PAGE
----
When examining an unconscious patient, it is crucial to differentiate organic causes of coma from disorders that cause psychiatric unresponsiveness, such as catatonia, severe depression, conversion disorder, and malingering.[13][14] Psychogenic unresponsiveness is more likely to include active lid closing, reactive pupils, nystagmus, variable motor tone, eupnea or hyperventilation, the absence of pathologic reflexes, and a normal EEG.[3] Structural brain disorders can also mimic psychiatric illness. Psychogenic coma should be diagnosed only after a thorough medical and neurological assessment.[4]


The prognosis of unconscious patients is variable and highly dependent on the etiology, the severity of brain injury, and individual patient factors. The GCS is used to evaluate outcomes for research purposes.[15]

TBI has been the most studied etiology of coma, likely due to its high prevalence and highly variable outcomes. Estimated mortality in patients in a coma from TBI ranges from 40 to 50%.[16] Predictors linked to outcomes include patient age, motor findings, neuro-ophthalmologic signs, secondary injuries, neuroimaging findings, and duration of coma.[3]

Patients with non-traumatic etiologies that do not recover quickly have an even worse prognosis than the TBI cohort. The mortality rate of non-traumatic coma varied from 25 to 87%.[5][17] Patients who have a non-traumatic loss of consciousness lasting more than six hours had a one-month mortality rate of 76%.[18] Non-traumatic coma outcomes are quite variable by etiology.  Non-traumatic unconsciousness due to depressant overdose, demyelinating disease, seizures, poisoning, or auto-immune encephalitis carries an excellent prognosis with adequate supportive care. Vascular causes such as a large stroke or aneurysmal hemorrhage carry a grave prognosis, as does hypoxic-ischemic injury. Neuro-ophthalmologic signs and motor function are consistent predictors of long-term outcomes.[18]


  • Permanent initial brain damage
  • Secondary brain injury from anoxia
  • Coma
  • Aspiration pneumonia
  • Bladder bowel dysfunction
  • Skin ulcers

Deterrence and Patient Education

Prevention is preferable to late interventions. Patients need to be educated about their systemic illnesses and how to prevent complications. Some conditions leading to unconsciousness may allow interventions prior to the development of a coma. Closer monitoring and education of patients with poorly controlled diabetes might be an opportunity for prevention. For those patients at risk for drug overdoses or illicit drug use intoxication, early intervention and counseling will prevent many complications. Patients can be educated to establish wishes regarding life decisions in the case that they become unconscious.

Enhancing Healthcare Team Outcomes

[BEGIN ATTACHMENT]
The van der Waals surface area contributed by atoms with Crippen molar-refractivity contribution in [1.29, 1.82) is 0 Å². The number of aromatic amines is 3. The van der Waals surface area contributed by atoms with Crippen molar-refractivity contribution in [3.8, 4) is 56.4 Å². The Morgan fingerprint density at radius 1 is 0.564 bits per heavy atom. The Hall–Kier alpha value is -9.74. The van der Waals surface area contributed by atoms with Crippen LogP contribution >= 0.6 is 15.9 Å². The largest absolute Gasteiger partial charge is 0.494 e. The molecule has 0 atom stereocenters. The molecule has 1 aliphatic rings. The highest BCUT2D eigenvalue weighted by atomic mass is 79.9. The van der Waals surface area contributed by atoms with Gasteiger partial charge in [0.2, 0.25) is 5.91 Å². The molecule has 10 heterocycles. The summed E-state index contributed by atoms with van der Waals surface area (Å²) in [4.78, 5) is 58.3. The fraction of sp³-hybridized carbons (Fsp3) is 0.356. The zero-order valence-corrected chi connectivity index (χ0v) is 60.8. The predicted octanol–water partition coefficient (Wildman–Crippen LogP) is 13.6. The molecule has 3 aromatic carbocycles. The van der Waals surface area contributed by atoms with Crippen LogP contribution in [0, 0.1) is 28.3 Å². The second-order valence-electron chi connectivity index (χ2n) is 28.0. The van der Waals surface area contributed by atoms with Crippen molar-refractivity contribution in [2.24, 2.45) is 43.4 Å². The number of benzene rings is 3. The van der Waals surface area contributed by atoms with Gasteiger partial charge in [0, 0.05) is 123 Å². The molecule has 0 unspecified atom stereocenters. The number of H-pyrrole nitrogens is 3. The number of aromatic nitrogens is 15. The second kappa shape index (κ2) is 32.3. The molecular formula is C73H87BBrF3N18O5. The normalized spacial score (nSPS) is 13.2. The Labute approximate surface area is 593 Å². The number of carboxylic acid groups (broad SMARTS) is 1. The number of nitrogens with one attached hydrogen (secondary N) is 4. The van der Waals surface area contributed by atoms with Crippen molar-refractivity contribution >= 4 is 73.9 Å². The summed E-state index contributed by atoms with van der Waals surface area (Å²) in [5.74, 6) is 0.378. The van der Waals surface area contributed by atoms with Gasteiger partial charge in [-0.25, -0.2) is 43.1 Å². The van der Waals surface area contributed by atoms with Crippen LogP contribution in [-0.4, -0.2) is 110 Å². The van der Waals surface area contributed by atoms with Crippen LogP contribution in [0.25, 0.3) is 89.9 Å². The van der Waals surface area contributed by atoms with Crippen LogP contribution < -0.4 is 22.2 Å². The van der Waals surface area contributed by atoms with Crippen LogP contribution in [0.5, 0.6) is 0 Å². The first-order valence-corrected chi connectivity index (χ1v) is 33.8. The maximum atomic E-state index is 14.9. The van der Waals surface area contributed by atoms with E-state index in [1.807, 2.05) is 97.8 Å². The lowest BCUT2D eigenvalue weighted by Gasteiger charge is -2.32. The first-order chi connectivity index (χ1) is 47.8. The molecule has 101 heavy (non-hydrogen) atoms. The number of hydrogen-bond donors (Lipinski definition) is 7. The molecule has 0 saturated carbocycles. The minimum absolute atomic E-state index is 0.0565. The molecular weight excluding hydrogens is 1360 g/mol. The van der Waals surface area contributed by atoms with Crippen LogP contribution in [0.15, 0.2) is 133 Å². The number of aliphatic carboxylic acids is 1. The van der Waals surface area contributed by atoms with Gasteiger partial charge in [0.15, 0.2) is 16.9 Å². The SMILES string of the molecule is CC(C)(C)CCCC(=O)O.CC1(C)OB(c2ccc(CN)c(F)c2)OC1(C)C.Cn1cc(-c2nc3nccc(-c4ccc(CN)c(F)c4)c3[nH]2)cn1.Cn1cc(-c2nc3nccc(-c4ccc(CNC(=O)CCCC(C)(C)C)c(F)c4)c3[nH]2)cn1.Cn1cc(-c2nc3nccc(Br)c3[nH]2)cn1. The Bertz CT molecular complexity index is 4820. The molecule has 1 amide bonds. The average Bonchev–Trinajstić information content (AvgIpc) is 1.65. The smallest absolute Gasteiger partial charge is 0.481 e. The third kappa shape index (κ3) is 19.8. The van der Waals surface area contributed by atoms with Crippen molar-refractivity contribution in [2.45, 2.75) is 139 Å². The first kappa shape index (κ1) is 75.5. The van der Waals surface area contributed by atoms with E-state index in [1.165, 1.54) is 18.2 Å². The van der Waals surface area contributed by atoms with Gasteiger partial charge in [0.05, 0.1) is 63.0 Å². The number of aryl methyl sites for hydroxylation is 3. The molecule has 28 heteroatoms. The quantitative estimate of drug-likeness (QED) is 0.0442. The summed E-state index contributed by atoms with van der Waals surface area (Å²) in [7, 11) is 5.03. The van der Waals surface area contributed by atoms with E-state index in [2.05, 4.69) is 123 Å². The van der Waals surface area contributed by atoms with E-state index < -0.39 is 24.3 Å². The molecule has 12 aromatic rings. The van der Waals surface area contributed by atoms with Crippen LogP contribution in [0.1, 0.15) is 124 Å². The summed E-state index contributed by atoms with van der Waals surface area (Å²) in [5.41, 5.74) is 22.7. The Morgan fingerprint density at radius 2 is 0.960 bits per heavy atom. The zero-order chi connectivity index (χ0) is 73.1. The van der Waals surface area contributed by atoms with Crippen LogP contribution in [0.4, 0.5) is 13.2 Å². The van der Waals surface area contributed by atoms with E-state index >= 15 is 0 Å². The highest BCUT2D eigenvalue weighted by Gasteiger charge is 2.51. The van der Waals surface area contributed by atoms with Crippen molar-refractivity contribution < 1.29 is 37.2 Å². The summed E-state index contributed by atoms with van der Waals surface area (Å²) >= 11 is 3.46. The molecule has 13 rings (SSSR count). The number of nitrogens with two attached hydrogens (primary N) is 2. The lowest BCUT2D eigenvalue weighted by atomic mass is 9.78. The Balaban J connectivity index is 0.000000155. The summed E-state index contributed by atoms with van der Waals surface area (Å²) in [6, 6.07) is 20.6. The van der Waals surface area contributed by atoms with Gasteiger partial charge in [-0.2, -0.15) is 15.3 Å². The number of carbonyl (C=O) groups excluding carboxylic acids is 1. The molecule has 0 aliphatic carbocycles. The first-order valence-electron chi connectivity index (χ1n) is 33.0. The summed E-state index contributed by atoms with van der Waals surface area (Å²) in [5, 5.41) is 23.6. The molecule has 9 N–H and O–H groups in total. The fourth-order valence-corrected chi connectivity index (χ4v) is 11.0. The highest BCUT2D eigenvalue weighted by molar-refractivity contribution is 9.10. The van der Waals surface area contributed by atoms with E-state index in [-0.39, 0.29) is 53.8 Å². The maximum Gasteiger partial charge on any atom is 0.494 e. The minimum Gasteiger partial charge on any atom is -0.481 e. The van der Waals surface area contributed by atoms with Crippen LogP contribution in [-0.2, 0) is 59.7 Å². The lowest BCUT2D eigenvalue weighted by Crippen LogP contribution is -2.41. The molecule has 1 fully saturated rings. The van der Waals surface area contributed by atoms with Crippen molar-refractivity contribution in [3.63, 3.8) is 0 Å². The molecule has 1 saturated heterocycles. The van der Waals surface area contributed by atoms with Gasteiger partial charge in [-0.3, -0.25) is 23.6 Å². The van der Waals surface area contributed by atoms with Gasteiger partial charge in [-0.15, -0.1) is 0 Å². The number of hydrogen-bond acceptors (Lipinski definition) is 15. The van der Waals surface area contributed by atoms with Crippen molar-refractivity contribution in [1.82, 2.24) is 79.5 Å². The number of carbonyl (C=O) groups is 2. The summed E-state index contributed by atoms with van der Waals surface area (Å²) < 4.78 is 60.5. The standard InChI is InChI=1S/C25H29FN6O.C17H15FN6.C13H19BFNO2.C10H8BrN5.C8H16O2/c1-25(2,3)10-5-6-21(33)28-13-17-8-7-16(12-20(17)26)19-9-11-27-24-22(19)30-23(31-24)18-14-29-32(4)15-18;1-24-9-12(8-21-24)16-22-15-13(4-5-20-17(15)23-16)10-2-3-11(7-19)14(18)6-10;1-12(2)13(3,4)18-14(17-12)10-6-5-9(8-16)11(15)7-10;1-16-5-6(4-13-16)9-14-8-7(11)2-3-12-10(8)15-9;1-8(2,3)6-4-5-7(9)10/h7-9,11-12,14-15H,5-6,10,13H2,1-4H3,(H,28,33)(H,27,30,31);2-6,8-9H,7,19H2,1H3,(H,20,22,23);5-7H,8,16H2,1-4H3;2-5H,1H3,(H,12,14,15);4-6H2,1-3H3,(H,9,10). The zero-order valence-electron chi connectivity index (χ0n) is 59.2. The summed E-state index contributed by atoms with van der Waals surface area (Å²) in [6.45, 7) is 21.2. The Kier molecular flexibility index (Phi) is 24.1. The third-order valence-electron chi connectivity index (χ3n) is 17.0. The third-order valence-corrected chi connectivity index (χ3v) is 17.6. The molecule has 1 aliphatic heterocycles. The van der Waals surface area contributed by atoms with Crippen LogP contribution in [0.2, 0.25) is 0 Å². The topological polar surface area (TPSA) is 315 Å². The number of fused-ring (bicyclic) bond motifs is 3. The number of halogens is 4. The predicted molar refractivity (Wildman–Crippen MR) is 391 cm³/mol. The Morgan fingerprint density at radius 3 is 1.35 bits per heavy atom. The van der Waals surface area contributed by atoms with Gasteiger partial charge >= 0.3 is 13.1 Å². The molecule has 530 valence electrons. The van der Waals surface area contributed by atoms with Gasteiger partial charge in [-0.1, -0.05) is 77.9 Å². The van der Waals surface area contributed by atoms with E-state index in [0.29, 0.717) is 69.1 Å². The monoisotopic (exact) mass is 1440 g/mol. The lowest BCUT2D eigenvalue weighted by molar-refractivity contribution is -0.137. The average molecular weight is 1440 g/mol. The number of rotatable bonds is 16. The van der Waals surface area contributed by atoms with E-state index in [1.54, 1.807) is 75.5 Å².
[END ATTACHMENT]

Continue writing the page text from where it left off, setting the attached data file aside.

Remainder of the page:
Unconsciousness is caused by a temporary or permanent impairment of the bilateral forebrain (thalamus/cerebrum) or reticular activating system of the brainstem. Because of the diverse causes for an unconscious patient, the condition is best managed by an interprofessional team that consists of a neurologist, internist, intensivist, primary care provider, and neurosurgeon. A systematic evaluation of the unconscious patient is recommended. Because many cases of unconsciousness are reversible, the management of unconscious patients necessitates thorough history-taking, patient evaluation, stabilizing treatment, and diagnostic testing occurring simultaneously. The prognosis of persistently unconscious patients is variable but generally poor. The most consistent prognostic exam findings are neuro-ophthalmologic responses and motor function.[19] [Level 5]

The nurse helps the patient with the absent protective reflexes, elimination, skincare, reorientation to the surroundings, and orientation for the family (problem-oriented approach) to improves outcomes.[1][7][20] Early communication with the next of kin, family, or appropriate advocate is always necessary. When the prognosis is poor, these interprofessional discussions will include consideration of future withdrawal of treatment and cardiopulmonary resuscitation.[2] It is essential to have an idea of the patient’s state of health before their presentation. Understanding that prognosis in many comatose patients is poor, a pre-morbid condition will inform decisions regarding the escalation of care and appropriateness of cardiopulmonary resuscitation. Decisions have to be consistent with the patient’s established wishes.

Article Details

Article Author

Zaith Bauer

Article Author

Orlando De Jesus

Article Editor:

Jessica Bunin


8/30/2021 3:37:26 PM

PubMed Link:

Unconscious Patient